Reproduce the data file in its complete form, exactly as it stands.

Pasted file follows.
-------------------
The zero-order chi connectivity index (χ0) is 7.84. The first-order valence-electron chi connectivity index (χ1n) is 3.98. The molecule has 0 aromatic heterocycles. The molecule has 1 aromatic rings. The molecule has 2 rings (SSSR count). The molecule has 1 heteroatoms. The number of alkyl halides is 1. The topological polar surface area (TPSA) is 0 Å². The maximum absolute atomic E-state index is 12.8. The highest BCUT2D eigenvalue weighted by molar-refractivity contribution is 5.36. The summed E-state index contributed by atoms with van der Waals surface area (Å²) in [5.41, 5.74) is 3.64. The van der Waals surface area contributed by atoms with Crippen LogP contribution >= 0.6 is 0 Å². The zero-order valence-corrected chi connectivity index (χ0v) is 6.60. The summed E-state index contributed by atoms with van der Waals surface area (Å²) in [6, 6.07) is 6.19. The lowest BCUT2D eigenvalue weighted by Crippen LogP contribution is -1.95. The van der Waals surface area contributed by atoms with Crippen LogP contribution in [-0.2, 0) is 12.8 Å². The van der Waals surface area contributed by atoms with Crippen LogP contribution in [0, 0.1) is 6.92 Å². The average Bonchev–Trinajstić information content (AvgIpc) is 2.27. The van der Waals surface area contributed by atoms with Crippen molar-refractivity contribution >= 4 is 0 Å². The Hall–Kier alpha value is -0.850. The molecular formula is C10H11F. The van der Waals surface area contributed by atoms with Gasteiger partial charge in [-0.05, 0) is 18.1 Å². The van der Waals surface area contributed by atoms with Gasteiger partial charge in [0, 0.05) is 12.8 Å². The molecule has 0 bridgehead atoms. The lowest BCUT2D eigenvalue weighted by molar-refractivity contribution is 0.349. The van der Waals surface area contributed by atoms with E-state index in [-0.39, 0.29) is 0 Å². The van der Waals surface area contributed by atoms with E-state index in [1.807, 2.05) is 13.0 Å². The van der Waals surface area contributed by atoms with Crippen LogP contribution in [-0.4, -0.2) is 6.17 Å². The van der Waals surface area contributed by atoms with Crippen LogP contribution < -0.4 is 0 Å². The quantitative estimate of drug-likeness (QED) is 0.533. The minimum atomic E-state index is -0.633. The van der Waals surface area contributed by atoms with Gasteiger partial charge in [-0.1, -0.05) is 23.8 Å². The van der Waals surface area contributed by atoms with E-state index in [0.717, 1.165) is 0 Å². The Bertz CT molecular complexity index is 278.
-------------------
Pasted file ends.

The zero-order chi connectivity index (χ0) is 7.84. The first-order valence-electron chi connectivity index (χ1n) is 3.98. The molecule has 0 aromatic heterocycles. The molecule has 1 aromatic rings. The molecule has 2 rings (SSSR count). The molecule has 1 heteroatoms. The number of alkyl halides is 1. The topological polar surface area (TPSA) is 0 Å². The maximum absolute atomic E-state index is 12.8. The highest BCUT2D eigenvalue weighted by molar-refractivity contribution is 5.36. The summed E-state index contributed by atoms with van der Waals surface area (Å²) in [5.41, 5.74) is 3.64. The van der Waals surface area contributed by atoms with Crippen LogP contribution >= 0.6 is 0 Å². The zero-order valence-corrected chi connectivity index (χ0v) is 6.60. The summed E-state index contributed by atoms with van der Waals surface area (Å²) in [6, 6.07) is 6.19. The lowest BCUT2D eigenvalue weighted by Crippen LogP contribution is -1.95. The van der Waals surface area contributed by atoms with Crippen LogP contribution in [-0.2, 0) is 12.8 Å². The van der Waals surface area contributed by atoms with Crippen LogP contribution in [0, 0.1) is 6.92 Å². The average Bonchev–Trinajstić information content (AvgIpc) is 2.27. The van der Waals surface area contributed by atoms with Crippen molar-refractivity contribution >= 4 is 0 Å². The Hall–Kier alpha value is -0.850. The molecular formula is C10H11F. The van der Waals surface area contributed by atoms with Gasteiger partial charge in [-0.05, 0) is 18.1 Å². The van der Waals surface area contributed by atoms with Gasteiger partial charge in [0, 0.05) is 12.8 Å². The molecule has 0 bridgehead atoms. The lowest BCUT2D eigenvalue weighted by molar-refractivity contribution is 0.349. The van der Waals surface area contributed by atoms with E-state index in [-0.39, 0.29) is 0 Å². The van der Waals surface area contributed by atoms with E-state index in [1.807, 2.05) is 13.0 Å². The van der Waals surface area contributed by atoms with Crippen LogP contribution in [-0.4, -0.2) is 6.17 Å². The van der Waals surface area contributed by atoms with Crippen LogP contribution < -0.4 is 0 Å². The quantitative estimate of drug-likeness (QED) is 0.533. The minimum atomic E-state index is -0.633. The van der Waals surface area contributed by atoms with Gasteiger partial charge in [-0.1, -0.05) is 23.8 Å². The van der Waals surface area contributed by atoms with E-state index in [0.717, 1.165) is 0 Å². The Bertz CT molecular complexity index is 278.